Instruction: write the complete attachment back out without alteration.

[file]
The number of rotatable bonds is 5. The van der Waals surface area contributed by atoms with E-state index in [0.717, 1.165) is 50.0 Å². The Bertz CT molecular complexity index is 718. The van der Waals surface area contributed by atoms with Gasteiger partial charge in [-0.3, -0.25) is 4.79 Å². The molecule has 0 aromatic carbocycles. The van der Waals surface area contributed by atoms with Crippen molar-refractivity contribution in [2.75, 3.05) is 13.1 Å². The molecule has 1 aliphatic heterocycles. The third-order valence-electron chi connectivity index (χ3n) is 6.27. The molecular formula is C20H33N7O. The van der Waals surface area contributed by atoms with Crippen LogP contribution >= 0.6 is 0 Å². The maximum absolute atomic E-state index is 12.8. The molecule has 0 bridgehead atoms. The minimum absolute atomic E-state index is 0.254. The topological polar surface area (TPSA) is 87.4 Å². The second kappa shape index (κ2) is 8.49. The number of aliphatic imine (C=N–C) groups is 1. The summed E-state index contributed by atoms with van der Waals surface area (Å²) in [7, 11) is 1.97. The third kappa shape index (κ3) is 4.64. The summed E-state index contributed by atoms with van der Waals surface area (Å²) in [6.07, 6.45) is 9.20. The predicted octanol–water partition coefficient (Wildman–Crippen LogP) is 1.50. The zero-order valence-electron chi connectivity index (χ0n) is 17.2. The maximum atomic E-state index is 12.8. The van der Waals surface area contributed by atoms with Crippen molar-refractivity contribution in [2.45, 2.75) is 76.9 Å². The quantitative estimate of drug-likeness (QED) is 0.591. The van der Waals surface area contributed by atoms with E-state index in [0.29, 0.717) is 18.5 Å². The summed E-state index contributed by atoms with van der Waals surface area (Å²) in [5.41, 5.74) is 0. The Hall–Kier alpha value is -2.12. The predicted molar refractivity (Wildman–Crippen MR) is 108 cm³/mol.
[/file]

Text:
The number of rotatable bonds is 5. The van der Waals surface area contributed by atoms with E-state index in [0.717, 1.165) is 50.0 Å². The Bertz CT molecular complexity index is 718. The van der Waals surface area contributed by atoms with Gasteiger partial charge in [-0.3, -0.25) is 4.79 Å². The molecule has 0 aromatic carbocycles. The van der Waals surface area contributed by atoms with Crippen molar-refractivity contribution in [2.75, 3.05) is 13.1 Å². The molecule has 1 aliphatic heterocycles. The third-order valence-electron chi connectivity index (χ3n) is 6.27. The molecular formula is C20H33N7O. The van der Waals surface area contributed by atoms with Crippen LogP contribution >= 0.6 is 0 Å². The maximum absolute atomic E-state index is 12.8. The molecule has 0 bridgehead atoms. The minimum absolute atomic E-state index is 0.254. The topological polar surface area (TPSA) is 87.4 Å². The second kappa shape index (κ2) is 8.49. The number of aliphatic imine (C=N–C) groups is 1. The summed E-state index contributed by atoms with van der Waals surface area (Å²) in [7, 11) is 1.97. The third kappa shape index (κ3) is 4.64. The summed E-state index contributed by atoms with van der Waals surface area (Å²) in [6.07, 6.45) is 9.20. The predicted octanol–water partition coefficient (Wildman–Crippen LogP) is 1.50. The zero-order valence-electron chi connectivity index (χ0n) is 17.2. The maximum atomic E-state index is 12.8. The van der Waals surface area contributed by atoms with Crippen molar-refractivity contribution in [2.45, 2.75) is 76.9 Å². The quantitative estimate of drug-likeness (QED) is 0.591. The van der Waals surface area contributed by atoms with E-state index in [0.29, 0.717) is 18.5 Å². The summed E-state index contributed by atoms with van der Waals surface area (Å²) in [5.41, 5.74) is 0. The Hall–Kier alpha value is -2.12. The predicted molar refractivity (Wildman–Crippen MR) is 108 cm³/mol.